Caribbean Voter's Guide - New York, Florida, Texas, Georgia

You’d be hard pressed to find anyone to disagree with the idea that the 2016 election truly was the most consequential election in our lifetimes. All us immigrants, us stewards of the Caribbean vote, have been affected, even if just psychologically, by the current government’s skewed portrayal of us as the enemy and the outsiders. At the risk of seeming like a flaming left-wing liberal alarmist, I’d say respect for women, people of color, free speech, the media, religion, healthcare, and a clean environment are all under attack.

Believe it or not, we have a whole lot of power to make a whole lot of changes around here. One out of four legal South Florida residents was born in the Caribbean. That means the Caribbean vote has significant clout when it comes to moving elections. Whether or not we can vote ourselves, we have influence over the neighbors, family members, friends, co-workers and others in our sphere. I would challenge you to accept that we are duty bound to talk to them, and show them how this socio-political environment is affecting us in the most disturbing ways imaginable. Your voice and that conversation might make all the difference in the world.

Caribbean vote - Ways to vote in South FloridaSouth Florida is also the most populous part of the state. The fact that our votes may count less sometimes is a matter of turnout more so than actual hard numbers. I challenge you to do what you can to make sure that your family, friends and neighbors all cast their ballots, whether by absentee, early vote, or day of election voting. I’m a staunch advocate for absentee voting. I take my ballot into my living room, make me a cup of tea, ask my friend Marlon Hill for a cheat sheet, and then take my time to see what does and does not make sense to me. Return postage is free, and I live close enough to the Supervisor of Elections office that I might take a drive over there and hand deliver it so they can tell me if anything is wrong. If I didn’t do it this way, then if election day rolled around and I was too lazy to early vote, and then got the flu or something, I’d pretty much guarantee myself no voice, and we can’t have that now, can we?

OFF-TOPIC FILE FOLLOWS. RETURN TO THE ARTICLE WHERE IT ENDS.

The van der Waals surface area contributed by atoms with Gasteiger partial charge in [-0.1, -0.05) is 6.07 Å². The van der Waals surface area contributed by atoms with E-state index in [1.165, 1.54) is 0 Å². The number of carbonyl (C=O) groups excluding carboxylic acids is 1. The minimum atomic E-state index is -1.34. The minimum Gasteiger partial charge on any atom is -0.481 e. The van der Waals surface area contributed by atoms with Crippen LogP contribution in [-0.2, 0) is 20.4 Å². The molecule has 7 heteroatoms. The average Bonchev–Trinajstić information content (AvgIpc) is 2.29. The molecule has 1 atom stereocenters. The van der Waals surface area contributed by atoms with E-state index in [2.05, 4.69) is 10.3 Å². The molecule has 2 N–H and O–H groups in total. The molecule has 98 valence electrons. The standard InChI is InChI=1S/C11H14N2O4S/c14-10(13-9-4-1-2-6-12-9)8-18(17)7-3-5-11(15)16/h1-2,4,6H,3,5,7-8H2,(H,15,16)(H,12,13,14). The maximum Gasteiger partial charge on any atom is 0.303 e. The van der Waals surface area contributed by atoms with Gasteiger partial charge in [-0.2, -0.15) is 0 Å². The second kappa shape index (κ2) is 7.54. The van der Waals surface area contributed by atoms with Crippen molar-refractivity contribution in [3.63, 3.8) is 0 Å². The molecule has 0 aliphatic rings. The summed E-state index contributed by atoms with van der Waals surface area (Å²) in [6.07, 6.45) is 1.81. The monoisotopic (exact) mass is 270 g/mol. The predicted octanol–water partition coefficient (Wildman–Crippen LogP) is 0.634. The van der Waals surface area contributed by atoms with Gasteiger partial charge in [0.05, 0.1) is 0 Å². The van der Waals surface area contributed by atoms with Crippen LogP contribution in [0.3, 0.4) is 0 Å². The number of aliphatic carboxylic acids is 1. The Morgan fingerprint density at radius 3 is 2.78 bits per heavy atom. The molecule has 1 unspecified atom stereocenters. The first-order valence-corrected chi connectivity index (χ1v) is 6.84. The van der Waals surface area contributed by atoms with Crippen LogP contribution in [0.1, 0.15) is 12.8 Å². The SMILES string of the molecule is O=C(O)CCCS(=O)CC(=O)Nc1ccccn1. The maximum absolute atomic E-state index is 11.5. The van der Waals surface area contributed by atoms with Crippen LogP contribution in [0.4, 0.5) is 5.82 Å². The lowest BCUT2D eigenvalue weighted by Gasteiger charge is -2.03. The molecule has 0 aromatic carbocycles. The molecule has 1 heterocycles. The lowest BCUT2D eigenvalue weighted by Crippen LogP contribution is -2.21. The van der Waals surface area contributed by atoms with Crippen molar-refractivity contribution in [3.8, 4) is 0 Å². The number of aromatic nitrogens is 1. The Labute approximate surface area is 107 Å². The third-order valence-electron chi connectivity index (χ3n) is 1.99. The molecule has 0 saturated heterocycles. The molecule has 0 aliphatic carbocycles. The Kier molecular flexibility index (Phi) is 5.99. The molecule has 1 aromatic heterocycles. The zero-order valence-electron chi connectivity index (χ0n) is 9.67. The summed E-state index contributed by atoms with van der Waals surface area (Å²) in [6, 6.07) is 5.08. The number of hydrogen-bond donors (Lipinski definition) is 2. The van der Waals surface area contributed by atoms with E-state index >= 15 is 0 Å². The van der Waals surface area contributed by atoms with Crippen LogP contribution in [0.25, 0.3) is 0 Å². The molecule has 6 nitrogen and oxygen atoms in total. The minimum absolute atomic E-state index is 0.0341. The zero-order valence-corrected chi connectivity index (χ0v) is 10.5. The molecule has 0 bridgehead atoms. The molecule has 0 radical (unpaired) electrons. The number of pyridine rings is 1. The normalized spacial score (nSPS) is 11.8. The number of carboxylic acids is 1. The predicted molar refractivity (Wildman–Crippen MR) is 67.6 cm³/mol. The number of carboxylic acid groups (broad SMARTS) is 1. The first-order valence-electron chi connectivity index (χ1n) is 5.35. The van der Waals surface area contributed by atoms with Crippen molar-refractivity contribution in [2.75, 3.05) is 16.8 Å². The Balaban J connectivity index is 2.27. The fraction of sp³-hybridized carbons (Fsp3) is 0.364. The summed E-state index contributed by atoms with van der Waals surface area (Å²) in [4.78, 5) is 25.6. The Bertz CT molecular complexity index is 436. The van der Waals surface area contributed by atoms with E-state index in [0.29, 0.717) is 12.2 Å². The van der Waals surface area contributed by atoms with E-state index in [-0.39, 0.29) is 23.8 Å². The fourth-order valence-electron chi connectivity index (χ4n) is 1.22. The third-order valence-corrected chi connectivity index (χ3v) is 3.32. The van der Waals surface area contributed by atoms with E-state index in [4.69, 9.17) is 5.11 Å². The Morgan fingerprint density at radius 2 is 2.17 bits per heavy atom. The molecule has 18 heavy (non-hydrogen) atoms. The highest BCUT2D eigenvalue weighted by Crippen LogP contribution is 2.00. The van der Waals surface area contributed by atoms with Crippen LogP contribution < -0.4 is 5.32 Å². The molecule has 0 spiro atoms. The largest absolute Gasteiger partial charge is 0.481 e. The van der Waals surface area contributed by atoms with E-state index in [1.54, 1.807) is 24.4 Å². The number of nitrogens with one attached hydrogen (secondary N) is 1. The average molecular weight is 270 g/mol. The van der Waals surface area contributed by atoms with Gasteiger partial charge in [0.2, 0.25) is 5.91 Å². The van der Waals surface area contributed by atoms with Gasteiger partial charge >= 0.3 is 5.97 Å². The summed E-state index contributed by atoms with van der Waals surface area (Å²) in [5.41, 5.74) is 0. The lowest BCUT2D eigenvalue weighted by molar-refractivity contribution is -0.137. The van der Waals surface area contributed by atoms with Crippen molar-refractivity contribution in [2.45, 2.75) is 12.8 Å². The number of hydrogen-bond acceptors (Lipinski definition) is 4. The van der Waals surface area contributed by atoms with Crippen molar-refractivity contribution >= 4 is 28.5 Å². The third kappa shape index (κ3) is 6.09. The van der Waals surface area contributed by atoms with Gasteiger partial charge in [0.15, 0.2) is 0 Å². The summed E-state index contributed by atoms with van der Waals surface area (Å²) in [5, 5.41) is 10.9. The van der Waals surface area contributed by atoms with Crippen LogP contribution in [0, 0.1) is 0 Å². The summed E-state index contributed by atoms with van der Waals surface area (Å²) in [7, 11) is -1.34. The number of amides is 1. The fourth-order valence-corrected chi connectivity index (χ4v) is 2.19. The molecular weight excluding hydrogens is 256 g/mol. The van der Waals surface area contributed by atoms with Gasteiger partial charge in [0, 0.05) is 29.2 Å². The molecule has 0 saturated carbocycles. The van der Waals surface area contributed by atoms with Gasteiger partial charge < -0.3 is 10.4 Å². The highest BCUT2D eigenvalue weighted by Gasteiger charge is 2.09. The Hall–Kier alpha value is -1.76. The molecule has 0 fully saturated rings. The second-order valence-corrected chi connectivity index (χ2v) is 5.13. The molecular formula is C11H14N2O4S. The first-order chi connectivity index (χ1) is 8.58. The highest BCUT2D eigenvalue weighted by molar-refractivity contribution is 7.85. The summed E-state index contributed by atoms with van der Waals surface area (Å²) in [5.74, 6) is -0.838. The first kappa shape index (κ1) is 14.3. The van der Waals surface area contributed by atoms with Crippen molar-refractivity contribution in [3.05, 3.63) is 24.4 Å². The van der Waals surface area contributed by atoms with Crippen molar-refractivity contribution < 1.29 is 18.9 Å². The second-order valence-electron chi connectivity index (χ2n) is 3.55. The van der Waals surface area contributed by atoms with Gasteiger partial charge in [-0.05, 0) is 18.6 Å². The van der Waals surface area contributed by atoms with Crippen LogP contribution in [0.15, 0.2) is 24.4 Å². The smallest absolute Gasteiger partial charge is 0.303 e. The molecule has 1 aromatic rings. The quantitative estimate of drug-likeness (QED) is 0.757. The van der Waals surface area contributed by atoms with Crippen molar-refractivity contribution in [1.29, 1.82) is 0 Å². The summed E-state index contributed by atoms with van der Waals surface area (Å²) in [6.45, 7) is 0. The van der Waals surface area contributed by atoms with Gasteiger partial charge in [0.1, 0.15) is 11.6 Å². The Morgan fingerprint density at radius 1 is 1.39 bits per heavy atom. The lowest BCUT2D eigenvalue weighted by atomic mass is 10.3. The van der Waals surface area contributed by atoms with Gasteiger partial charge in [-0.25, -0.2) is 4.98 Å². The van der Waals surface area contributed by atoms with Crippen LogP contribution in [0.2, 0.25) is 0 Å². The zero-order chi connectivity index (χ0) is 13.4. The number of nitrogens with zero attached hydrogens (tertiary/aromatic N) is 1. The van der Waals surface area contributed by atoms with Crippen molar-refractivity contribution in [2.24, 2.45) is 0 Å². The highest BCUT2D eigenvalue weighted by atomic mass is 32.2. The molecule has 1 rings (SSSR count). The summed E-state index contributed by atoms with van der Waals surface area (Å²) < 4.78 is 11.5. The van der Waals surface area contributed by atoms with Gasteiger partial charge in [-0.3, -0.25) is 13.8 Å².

We’ve seen what nonchalance and apathy can result in–an environment where we’re made to feel unwelcome by people who take power, because we’ve shown them that we don’t care who has it.

I, unfortunately, haven’t been able to engage in this election or the last one the way I did in the 2012 cycle. I still can’t. But I’ll do what I can until November 6 to encourage my friends, family, co-workers, neighbors and others in my sphere to make sure we’re all counted. Please, get your absentee ballot form. If you are able to early vote or vote on election day, great! Just bring it with you, relinquish it at the door, and you’ll be all set. If you aren’t able to early vote and know you won’t make it to the ballot box, then do us all a favor–make yourself a cup of tea, borrow the cheat sheet I got from Marlon, and start filling in bubbles!

Thanks a mill, and happy voting! 🙂 #islandorigins

Other voting resources, from our friends at

Broward County – Caribbean Voter’s Guide

Miami-Dade County – Caribbean Voter’s Guide

West Palm Beach – Caribbean Voter’s Guide


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